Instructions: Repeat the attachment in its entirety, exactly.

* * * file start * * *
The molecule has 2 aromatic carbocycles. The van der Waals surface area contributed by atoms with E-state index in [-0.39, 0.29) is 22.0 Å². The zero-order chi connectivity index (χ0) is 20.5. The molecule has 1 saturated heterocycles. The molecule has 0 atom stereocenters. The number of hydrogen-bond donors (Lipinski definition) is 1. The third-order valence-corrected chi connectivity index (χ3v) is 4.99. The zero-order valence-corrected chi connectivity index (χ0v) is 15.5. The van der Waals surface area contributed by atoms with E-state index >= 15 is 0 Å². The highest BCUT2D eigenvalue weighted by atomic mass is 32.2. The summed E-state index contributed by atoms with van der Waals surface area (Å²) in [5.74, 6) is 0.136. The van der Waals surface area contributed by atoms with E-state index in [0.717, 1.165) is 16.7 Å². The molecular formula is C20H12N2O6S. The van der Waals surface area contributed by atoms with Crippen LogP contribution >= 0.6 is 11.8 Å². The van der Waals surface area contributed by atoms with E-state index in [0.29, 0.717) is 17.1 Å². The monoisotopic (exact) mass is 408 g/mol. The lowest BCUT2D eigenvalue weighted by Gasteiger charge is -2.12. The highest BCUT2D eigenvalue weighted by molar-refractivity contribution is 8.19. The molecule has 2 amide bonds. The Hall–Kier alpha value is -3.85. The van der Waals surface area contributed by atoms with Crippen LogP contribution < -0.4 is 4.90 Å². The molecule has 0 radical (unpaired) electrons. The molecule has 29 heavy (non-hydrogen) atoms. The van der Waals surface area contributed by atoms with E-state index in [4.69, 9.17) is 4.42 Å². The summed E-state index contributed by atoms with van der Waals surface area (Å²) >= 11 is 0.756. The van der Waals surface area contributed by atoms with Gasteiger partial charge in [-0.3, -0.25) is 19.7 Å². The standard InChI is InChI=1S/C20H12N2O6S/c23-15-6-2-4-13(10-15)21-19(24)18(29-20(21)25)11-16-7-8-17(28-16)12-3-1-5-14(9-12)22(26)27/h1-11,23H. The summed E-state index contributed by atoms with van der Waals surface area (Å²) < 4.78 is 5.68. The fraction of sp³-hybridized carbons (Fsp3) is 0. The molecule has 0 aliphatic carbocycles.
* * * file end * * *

The molecule has 2 aromatic carbocycles. The van der Waals surface area contributed by atoms with E-state index in [-0.39, 0.29) is 22.0 Å². The zero-order chi connectivity index (χ0) is 20.5. The molecule has 1 saturated heterocycles. The molecule has 0 atom stereocenters. The number of hydrogen-bond donors (Lipinski definition) is 1. The third-order valence-corrected chi connectivity index (χ3v) is 4.99. The zero-order valence-corrected chi connectivity index (χ0v) is 15.5. The van der Waals surface area contributed by atoms with E-state index >= 15 is 0 Å². The highest BCUT2D eigenvalue weighted by atomic mass is 32.2. The summed E-state index contributed by atoms with van der Waals surface area (Å²) in [5.74, 6) is 0.136. The van der Waals surface area contributed by atoms with E-state index in [0.717, 1.165) is 16.7 Å². The molecular formula is C20H12N2O6S. The van der Waals surface area contributed by atoms with Crippen LogP contribution >= 0.6 is 11.8 Å². The van der Waals surface area contributed by atoms with E-state index in [0.29, 0.717) is 17.1 Å². The monoisotopic (exact) mass is 408 g/mol. The lowest BCUT2D eigenvalue weighted by Gasteiger charge is -2.12. The highest BCUT2D eigenvalue weighted by molar-refractivity contribution is 8.19. The molecule has 2 amide bonds. The Hall–Kier alpha value is -3.85. The van der Waals surface area contributed by atoms with Crippen LogP contribution < -0.4 is 4.90 Å². The molecule has 0 radical (unpaired) electrons. The molecule has 29 heavy (non-hydrogen) atoms. The van der Waals surface area contributed by atoms with E-state index in [4.69, 9.17) is 4.42 Å². The summed E-state index contributed by atoms with van der Waals surface area (Å²) >= 11 is 0.756. The van der Waals surface area contributed by atoms with Gasteiger partial charge in [-0.3, -0.25) is 19.7 Å². The standard InChI is InChI=1S/C20H12N2O6S/c23-15-6-2-4-13(10-15)21-19(24)18(29-20(21)25)11-16-7-8-17(28-16)12-3-1-5-14(9-12)22(26)27/h1-11,23H. The summed E-state index contributed by atoms with van der Waals surface area (Å²) < 4.78 is 5.68. The fraction of sp³-hybridized carbons (Fsp3) is 0. The molecule has 0 aliphatic carbocycles.